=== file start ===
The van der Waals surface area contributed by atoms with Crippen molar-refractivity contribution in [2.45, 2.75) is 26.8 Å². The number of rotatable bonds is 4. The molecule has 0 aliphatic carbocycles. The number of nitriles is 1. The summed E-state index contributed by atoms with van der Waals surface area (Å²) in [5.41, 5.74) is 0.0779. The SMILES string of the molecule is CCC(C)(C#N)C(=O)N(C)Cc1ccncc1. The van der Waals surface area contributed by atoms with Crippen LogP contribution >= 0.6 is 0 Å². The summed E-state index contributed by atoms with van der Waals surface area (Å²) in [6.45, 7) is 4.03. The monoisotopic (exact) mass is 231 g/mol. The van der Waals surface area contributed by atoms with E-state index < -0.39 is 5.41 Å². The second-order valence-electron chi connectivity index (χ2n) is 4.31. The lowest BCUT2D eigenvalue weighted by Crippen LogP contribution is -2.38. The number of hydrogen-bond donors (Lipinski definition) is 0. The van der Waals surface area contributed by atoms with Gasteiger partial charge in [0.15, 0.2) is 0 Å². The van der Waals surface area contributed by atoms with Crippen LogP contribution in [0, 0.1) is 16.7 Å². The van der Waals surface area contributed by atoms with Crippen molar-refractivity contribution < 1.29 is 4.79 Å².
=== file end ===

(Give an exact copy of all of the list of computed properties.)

The van der Waals surface area contributed by atoms with Crippen molar-refractivity contribution in [2.45, 2.75) is 26.8 Å². The number of rotatable bonds is 4. The molecule has 0 aliphatic carbocycles. The number of nitriles is 1. The summed E-state index contributed by atoms with van der Waals surface area (Å²) in [5.41, 5.74) is 0.0779. The SMILES string of the molecule is CCC(C)(C#N)C(=O)N(C)Cc1ccncc1. The van der Waals surface area contributed by atoms with Crippen LogP contribution >= 0.6 is 0 Å². The summed E-state index contributed by atoms with van der Waals surface area (Å²) in [6.45, 7) is 4.03. The monoisotopic (exact) mass is 231 g/mol. The van der Waals surface area contributed by atoms with E-state index < -0.39 is 5.41 Å². The second-order valence-electron chi connectivity index (χ2n) is 4.31. The lowest BCUT2D eigenvalue weighted by Crippen LogP contribution is -2.38. The number of hydrogen-bond donors (Lipinski definition) is 0. The van der Waals surface area contributed by atoms with Gasteiger partial charge in [0.15, 0.2) is 0 Å². The van der Waals surface area contributed by atoms with Crippen LogP contribution in [0, 0.1) is 16.7 Å². The van der Waals surface area contributed by atoms with Crippen molar-refractivity contribution < 1.29 is 4.79 Å².